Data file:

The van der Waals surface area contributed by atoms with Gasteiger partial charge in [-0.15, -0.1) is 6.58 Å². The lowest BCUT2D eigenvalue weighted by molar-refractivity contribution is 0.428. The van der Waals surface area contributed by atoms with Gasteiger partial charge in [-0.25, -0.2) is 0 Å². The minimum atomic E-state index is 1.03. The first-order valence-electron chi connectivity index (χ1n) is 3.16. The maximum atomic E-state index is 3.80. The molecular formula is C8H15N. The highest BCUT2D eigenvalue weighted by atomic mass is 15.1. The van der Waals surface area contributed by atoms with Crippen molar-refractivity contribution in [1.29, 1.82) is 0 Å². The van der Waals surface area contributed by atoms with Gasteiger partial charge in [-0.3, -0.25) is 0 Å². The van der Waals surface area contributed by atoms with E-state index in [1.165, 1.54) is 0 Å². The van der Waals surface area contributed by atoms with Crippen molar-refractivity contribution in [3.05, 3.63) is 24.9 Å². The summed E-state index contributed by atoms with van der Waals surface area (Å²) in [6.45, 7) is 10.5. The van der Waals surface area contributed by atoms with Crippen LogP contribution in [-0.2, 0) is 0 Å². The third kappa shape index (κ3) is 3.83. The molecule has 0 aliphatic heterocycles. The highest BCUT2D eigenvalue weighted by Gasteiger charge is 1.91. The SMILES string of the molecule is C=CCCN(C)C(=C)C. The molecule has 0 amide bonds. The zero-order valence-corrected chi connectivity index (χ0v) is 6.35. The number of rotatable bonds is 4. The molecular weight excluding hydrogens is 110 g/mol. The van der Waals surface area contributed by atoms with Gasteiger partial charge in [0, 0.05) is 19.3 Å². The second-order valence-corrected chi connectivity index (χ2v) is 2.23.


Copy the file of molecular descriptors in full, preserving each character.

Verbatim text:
The van der Waals surface area contributed by atoms with Gasteiger partial charge in [-0.15, -0.1) is 6.58 Å². The lowest BCUT2D eigenvalue weighted by molar-refractivity contribution is 0.428. The van der Waals surface area contributed by atoms with Gasteiger partial charge in [-0.25, -0.2) is 0 Å². The minimum atomic E-state index is 1.03. The first-order valence-electron chi connectivity index (χ1n) is 3.16. The maximum atomic E-state index is 3.80. The molecular formula is C8H15N. The highest BCUT2D eigenvalue weighted by atomic mass is 15.1. The van der Waals surface area contributed by atoms with Crippen molar-refractivity contribution in [1.29, 1.82) is 0 Å². The van der Waals surface area contributed by atoms with Gasteiger partial charge in [-0.3, -0.25) is 0 Å². The van der Waals surface area contributed by atoms with E-state index in [1.165, 1.54) is 0 Å². The van der Waals surface area contributed by atoms with Crippen molar-refractivity contribution in [3.05, 3.63) is 24.9 Å². The summed E-state index contributed by atoms with van der Waals surface area (Å²) in [6.45, 7) is 10.5. The van der Waals surface area contributed by atoms with Crippen LogP contribution in [-0.2, 0) is 0 Å². The third kappa shape index (κ3) is 3.83. The molecule has 0 aliphatic heterocycles. The highest BCUT2D eigenvalue weighted by Gasteiger charge is 1.91. The SMILES string of the molecule is C=CCCN(C)C(=C)C. The molecule has 0 amide bonds. The zero-order valence-corrected chi connectivity index (χ0v) is 6.35. The number of rotatable bonds is 4. The molecular weight excluding hydrogens is 110 g/mol. The van der Waals surface area contributed by atoms with Gasteiger partial charge in [0, 0.05) is 19.3 Å². The second-order valence-corrected chi connectivity index (χ2v) is 2.23.